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Anglophone Canadians spend 1/3 of time online watching video: study

An Apple TV device, left, is shown alongside Google's Chromecast, center, and the Roku 2, Dec. 19, 2013 in New York. THE CANADIAN PRESS/AP, Mark Lennihan

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An Apple TV device, left, is shown alongside Google's Chromecast, center, and the Roku 2, Dec. 19, 2013 in New York. THE CANADIAN PRESS/AP, Mark Lennihan

TORONTO - Anglophone Canadians are now spending almost a third of their time online watching video, according to a report by the Media Technology Monitor.

In a survey with 4,009 English-speaking Canadians conducted between Oct. 7 and Dec. 1 of last year about 75 per cent of the respondents said they watched some online video monthly.

Two-thirds of them said they regularly watched videos on YouTube, 42 per cent streamed TV content, 34 per cent sat down for full movies, 29 per cent used Netflix, and 26 per cent said they watched news and sports videos.

While mobile streaming is growing, most were still using a computer to watch online video.

About 83 per cent of those polled said they use a laptop or desktop computer to access online video, while about one in three sometimes use a smartphone and one in four stream with a tablet or Internet-connected TV.

MTM noted that in particular, watching TV shows on non-computer devices grew significantly between 2012 and 2013.

Among the respondents who said they regularly watched TV content online, 29 per cent said they used a tablet to stream, which was up 81 per cent from 2012. About 29 per cent said they used a phone to watch TV content, up 61 per cent in a year. And more than one in three said they used an Internet-connected TV to stream shows, up 54 per cent from 2012.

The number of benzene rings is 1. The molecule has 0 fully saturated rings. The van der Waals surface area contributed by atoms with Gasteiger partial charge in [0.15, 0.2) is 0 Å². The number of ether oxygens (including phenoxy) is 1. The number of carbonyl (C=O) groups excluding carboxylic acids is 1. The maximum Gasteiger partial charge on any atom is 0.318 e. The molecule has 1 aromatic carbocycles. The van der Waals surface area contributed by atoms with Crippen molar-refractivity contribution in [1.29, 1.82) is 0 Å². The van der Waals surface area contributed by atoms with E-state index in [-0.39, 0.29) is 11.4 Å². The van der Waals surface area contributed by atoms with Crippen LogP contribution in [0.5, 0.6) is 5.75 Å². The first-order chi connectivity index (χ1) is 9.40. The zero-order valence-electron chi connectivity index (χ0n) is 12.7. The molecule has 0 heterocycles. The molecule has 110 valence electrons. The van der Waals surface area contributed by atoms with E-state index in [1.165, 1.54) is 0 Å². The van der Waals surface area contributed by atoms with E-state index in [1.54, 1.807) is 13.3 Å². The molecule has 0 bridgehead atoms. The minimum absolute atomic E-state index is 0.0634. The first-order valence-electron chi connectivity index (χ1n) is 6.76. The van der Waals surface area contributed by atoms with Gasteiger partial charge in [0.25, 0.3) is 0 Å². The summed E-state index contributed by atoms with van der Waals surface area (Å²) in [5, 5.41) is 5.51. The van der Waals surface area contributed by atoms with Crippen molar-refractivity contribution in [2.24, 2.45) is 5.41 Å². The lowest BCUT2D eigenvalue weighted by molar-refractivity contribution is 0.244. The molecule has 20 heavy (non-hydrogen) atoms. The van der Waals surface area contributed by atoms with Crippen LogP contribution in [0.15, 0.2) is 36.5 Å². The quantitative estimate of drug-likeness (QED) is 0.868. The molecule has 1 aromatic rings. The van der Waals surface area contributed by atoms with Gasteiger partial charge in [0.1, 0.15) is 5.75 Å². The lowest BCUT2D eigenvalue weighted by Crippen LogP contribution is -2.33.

But the growing popularity of streaming video still hasn't caused TV customers to cancel traditional service in droves, MTM reports.

About 85 per cent of those polled said they still pay for a TV subscription, which was down just one percentage point from 2012 and three from 2011.

About 16 per cent of the TV subscribers did say they were either "very likely" or "somewhat likely" to eventually quit paying for TV, while 52 per cent said they were "not at all likely" to do so.

The consumers most likely to consider becoming a cord cutter — the industry nickname for people who cancel their TV subscription — include those who use a TV to display Internet content, own an Apple TV set-top box, or subscribe to Netflix.

They were most likely to cite the cost of their TV bill as a motivation to cut the cord (47 per cent), rather than a disinterest in watching TV (seven per cent).

The results of the telephone survey, conducted for MTM by Forum Research, are considered accurate within 1.5 percentage points 19 times out of 20.

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